Pausing

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“In the space of the mind, where it can open its wings, is the silence.” – Antoine de Saint-Exupery

Don’t we all have a deep longing for inner peace? For a home within or beyond ourselves that is truly good and greater than we are? Some may call it God, some belonging, others religion, belief, or buddhanature … we have many names for it. Whatever name we call it, where can we find it? How can we enjoy the stillness of this place?

Each time I sit down to meditate I notice that I move through different phases. First there is a lot of busyness in body and mind. After I have “found my seat” regardless of what is happening, I notice where I am and the quiet around me, and by body calms down. My thoughts might still wander, but with time I see more and more what is here and now.

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A Break
Our minds are always falling into busyness. In the morning, before the new day starts, my mind often bursts into activity. In the evening after my work is done, my mind is often still full of impressions, as if digesting them. The tendency is to be busy, but very close to this is a longing for peace and relaxation.

If I have a gap in activity I try to take a real break. Oftentimes, though I have a break, I don’t really allow myself to take a break. According to the mind, there is always a lot to do! Always I have a reason to do something, even if I’m already doing something—like eating. I eat and my thoughts circle around what has just been, or travel to what’s coming next. But when eating I like to allow my mind to really take a break and get nourished, too. So I sit, I see what is, I drink, and I eat. After that I just sit again. I notice how the warmth of the meal slowly spreads through my body. Often my mind gets a bit sleepy for a while.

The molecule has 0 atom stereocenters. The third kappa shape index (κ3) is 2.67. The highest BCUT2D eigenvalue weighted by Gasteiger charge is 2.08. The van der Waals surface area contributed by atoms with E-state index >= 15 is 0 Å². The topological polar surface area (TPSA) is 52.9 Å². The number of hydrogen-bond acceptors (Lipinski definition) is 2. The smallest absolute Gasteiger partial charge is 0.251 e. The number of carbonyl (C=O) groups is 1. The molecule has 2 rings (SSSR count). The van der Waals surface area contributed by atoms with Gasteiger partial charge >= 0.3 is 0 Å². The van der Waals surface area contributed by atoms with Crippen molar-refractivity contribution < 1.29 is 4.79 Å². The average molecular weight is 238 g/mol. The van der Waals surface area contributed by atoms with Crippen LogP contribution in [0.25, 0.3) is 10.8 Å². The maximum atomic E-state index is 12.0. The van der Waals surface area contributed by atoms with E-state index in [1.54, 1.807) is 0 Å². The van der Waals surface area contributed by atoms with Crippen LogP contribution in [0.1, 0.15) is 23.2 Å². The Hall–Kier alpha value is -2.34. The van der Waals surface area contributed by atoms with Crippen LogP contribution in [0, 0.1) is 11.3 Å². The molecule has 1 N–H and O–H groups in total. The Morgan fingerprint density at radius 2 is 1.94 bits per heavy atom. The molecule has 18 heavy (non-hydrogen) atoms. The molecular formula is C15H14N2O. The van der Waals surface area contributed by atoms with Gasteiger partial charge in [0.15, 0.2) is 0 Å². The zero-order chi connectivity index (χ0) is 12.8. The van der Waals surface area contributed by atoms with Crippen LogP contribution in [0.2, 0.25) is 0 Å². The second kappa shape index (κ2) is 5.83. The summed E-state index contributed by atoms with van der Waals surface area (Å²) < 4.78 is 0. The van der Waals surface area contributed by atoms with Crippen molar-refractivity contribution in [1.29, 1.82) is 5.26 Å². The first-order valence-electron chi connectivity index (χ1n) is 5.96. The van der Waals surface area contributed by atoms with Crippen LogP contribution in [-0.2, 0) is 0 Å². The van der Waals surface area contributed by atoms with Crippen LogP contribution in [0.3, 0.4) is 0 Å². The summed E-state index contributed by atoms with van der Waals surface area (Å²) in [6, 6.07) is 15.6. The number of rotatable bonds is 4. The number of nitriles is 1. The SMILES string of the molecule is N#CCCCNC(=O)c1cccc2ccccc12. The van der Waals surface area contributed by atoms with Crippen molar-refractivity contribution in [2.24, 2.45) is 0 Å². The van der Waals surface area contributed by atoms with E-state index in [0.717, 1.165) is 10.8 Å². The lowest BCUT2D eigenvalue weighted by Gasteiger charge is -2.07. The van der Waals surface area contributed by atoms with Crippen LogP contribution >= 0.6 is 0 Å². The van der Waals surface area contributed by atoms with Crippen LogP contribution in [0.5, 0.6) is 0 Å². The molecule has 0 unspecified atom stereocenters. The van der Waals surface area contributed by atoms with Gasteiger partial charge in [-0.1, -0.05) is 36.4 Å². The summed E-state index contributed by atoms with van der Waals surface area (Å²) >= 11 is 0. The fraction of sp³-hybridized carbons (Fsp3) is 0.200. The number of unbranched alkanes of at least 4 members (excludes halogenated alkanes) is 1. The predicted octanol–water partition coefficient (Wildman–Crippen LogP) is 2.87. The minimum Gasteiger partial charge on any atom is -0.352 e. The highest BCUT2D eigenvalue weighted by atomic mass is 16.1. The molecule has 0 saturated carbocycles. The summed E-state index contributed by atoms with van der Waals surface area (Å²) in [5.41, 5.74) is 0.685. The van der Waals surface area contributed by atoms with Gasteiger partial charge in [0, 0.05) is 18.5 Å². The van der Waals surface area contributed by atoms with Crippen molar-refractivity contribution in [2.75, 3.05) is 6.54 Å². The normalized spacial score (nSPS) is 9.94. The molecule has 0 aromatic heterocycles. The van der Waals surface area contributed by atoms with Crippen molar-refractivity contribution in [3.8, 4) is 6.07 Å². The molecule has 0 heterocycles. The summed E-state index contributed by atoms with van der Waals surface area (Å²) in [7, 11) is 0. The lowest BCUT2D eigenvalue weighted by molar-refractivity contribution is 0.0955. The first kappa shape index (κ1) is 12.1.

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Coming to one place
We can think that our mind should be calm and still when we are relaxing or meditating. But allowing the mind to simply notice its movements can be relaxing in itself. Without effort, we can just feel, breathe consciously, just be aware. The body and mind can “come to one place,” with no separate head-story going on. Then we are able to begin an integrated kind of being, maybe just to look out of the window; or to “be” in a coffee shop; to simply eat lunch; or to meditate, thinking little of it.

If we allow body and mind to come together, then we are aware of both of them at once. We notice more and more of our sensations and thoughts as they come and go. Within our mind, content arises incessantly: thoughts, feelings, memories, wishes, self-talk, pain, sensations of all kinds. This happens no matter what we are doing. Meditating, we just notice more of it. Naturally, seamlessly, we slowly move into meditation.

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Field of Attention
Most people imagine a peaceful space to be found in meditation, but actually, in meditation we also encounter a field of tension. We naturally move between too much and too little attention, between nervous states and sleepy ones. Like tuning a stringed instrument to the right pitch, our mind becomes clear and bright with the right dose of tension. Intensity of attention is not all-good in itself; just as important is the way we react to whatever is. When we notice having lost our focus, how friendly or harshly do we react to it? Listening carefully, in no rush, like tuning a beloved instrument—that’s how we find the right pitch. With proper tuning, mind and body come together more and more until there is no separation.

Depending on which practice we chose, a certain dose of tension and relaxation is already built into it. Important is that our practice helps us find the right tone. Do you practice in a way that is beneficial to you? It can be difficult to find a continuity of effort that is not too tight or loose. These are questions we can clarify individually with a good teacher.

Each year for me, the long evenings of Autumn are perfect times to sit. I enjoy the progression of the year, the moving into peaceful darkness sparked by colorful lights. Have a beautiful week in the time of the holidays!
Love,
Anka

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